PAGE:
Meat is, and long has been, one of America’s fiercest political battlegrounds. But these fights have taken on a new tenor recently. Last month, a friend sent me a photo of a small meat shop in Brooklyn. Its front window was once plastered with neon pink and orange posters advertising ham, turkey breast and top round by the pound. Now, a stock image of a giant, billowing American flag dresses that same window, flanked at the bottom by a banner depicting cuts of raw, red meat, as another banner at the top proclaims, “My country ‘tis of thee, sweet land of liberty.” Why did this neighborhood spot change from a place to pick up dinner into a beacon of freedom?
Meat is, and long has been, one of America’s fiercest political battlegrounds. But these fights have taken on a new tenor recently.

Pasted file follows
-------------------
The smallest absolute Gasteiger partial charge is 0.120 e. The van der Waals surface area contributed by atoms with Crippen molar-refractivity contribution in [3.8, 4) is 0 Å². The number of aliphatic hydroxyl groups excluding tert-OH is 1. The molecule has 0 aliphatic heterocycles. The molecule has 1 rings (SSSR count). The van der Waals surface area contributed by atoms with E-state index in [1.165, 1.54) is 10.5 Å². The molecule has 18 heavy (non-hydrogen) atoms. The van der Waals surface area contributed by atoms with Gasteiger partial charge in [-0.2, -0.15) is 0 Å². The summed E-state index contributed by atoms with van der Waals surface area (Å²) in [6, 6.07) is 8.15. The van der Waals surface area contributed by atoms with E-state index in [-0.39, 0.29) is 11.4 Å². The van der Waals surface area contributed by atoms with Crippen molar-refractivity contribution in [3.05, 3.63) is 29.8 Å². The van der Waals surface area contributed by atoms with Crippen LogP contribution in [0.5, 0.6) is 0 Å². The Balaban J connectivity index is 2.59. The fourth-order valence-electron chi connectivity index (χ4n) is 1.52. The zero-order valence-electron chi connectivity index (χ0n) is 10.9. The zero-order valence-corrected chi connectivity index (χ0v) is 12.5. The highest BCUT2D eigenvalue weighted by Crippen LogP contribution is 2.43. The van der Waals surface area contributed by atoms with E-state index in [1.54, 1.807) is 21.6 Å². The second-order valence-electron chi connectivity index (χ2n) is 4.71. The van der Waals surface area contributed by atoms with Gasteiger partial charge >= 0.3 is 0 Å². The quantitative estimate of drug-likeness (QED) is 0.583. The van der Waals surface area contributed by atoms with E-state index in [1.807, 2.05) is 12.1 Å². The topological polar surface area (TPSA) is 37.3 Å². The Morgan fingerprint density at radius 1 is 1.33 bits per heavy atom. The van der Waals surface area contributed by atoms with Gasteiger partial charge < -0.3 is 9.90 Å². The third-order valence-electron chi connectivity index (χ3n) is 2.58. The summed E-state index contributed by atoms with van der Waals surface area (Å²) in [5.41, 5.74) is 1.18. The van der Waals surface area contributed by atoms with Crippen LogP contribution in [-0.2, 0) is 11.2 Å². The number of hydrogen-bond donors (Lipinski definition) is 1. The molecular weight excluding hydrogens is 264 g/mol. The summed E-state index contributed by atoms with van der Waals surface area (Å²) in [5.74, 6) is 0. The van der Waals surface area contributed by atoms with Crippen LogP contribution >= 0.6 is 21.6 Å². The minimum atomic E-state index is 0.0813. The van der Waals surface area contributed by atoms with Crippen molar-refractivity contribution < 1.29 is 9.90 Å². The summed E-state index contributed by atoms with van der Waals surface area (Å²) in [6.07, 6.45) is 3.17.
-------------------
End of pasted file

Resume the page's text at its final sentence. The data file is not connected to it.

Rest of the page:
This question of meaty liberty became a topic of viral discussion recently — at least in some corners of the internet — as outrage erupted over false claims that President Joe Biden’s climate plan demanded that Americans drastically reduce the amount of meat they eat. Personal food consumption isn’t currently part of Biden’s eco-policy, but nonetheless conservative warnings that the left is coming for your meat have steadily gained ground over the last couple of years. These anxieties reveal our current moment’s deep political division. But there’s a reason why this faux warning cry about a meat ban, in particular, conjures such fury and fear.